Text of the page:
• 2 tsp soy sauce
  • 1/2 red wine
  • some olive oil
  • 1/2 lb sliced mushrooms
  • 1 small onion, chopped
  • 2 chopped carrots
  • some (to taste, maybe one small) diced potatoes
  • 2 Tbsp imitation beef stock (I have found some really cheap Mexican stuff that doesn’t actually contain beef, but has some good flavor; bullion will work, too)
  • 1/2 cup pearled barley
  • 1/2 red lentils
  • 1/2 cup frozen or fresh peas
  • 1 pastry pie crust or tube of refrigerator biscuits
  • 1/2 cup cheddar cheese (I prefer Dubliner or Cabots, both of which are rennet free)
  • 3 cups or so of mashed potatoes
  • hot water as needed

Step 1, Prep the Protein: (nb: this is my standard imitation ground beef recipe. I also use it in chilli, and, with some sage, as the basis for my biscuits and gravy recipe) Mix the TVP, onion powder, garlic powder, paprika, Worcester sauce, soy sauce and wine. Add enough boiling water to just cover, stir and set aside to lest the TVP absorb the liquid.

Step 2, frying: in a pot, heat a little oil and add the sliced mushrooms and onion. After they are browned, add the protein mixture and stir fry it a bit. Add the chopped carrots and potatoes.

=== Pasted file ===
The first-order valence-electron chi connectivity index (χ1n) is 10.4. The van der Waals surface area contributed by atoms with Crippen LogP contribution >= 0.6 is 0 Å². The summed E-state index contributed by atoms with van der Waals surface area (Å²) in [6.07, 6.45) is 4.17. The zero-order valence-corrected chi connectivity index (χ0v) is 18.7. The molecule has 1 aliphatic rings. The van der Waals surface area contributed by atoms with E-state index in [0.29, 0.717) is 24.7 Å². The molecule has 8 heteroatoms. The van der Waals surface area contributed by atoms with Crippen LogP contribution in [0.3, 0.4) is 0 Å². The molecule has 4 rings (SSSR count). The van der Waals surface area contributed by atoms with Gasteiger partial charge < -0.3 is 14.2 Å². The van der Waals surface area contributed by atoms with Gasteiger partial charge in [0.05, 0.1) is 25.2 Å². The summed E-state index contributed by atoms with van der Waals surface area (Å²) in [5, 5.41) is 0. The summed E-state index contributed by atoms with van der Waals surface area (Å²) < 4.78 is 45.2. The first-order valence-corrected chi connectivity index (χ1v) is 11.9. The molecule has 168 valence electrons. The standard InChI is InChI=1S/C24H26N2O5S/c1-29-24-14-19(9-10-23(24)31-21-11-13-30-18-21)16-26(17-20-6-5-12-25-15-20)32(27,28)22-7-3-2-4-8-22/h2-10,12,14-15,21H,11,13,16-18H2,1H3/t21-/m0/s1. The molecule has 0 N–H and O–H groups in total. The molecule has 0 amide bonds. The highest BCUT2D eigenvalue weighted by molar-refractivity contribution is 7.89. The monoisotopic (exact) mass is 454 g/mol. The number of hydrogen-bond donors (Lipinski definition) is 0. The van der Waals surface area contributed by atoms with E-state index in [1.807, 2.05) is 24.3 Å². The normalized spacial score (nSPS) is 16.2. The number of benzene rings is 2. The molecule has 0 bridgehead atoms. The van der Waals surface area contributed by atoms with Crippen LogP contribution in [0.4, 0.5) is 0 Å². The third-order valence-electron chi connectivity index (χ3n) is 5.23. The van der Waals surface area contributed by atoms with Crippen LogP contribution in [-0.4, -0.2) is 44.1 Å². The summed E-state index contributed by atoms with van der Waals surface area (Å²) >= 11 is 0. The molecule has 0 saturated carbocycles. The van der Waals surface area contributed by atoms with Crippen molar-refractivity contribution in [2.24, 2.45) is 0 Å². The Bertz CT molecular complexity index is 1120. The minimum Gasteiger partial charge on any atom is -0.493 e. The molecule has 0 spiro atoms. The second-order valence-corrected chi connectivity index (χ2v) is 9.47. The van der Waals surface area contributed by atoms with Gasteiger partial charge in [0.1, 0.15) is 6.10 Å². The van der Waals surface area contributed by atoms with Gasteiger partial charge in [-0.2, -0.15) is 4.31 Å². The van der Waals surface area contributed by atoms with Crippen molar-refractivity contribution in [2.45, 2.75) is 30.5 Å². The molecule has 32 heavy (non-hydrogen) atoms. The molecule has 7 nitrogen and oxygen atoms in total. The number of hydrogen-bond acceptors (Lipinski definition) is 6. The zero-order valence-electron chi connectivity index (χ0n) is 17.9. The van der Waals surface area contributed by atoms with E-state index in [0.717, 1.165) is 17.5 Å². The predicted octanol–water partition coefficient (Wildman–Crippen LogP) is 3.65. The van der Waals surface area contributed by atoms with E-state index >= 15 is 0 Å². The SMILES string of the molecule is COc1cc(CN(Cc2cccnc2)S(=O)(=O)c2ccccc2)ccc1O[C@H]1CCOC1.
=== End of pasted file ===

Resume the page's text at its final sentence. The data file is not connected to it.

Step 3, stewing: add water (Wode Toad suggests stout or red wine) to cover, along with the fake beef stock, pearled barley and red lentils. Stir and bring to a bubble, then cover and allow this to simmer for 30 minutes or so, while you prepare the pie shell and mashed potatoes.

Step 4, shelling: of course, you don’t need this. The pie is actually OK without any crust, or, of course, you can actually bake a pastry pie shell. What I did was to buy the extremely flaky tube-biscuits, preheat the oven as directed, butter a pie tin or casserole, and then peal the biscuits as thin as I could and cover (line) the tin, putting them in the oven as directed and baking them until browned.

Step 5, mashing potatoes: my great, great grandmother made mashed potatoes for folks starting the Oregon Trail in Western Pennsylvania. It’s what made this country great.

Stout Vegetable PieStep 6, putting it all together: fill the pie tin with the stew, sprinkle with some sharp cheddar, Top with mashed potatoes, broil the top of the potatoes a bit, and there you go.

I hope this will do, and that it finds you well.
If you think of it, remind our mutual friend that she really could return the dish from the last cottage pie I made her.Dr_-Bear looking left

Your friend,
Dr. Bear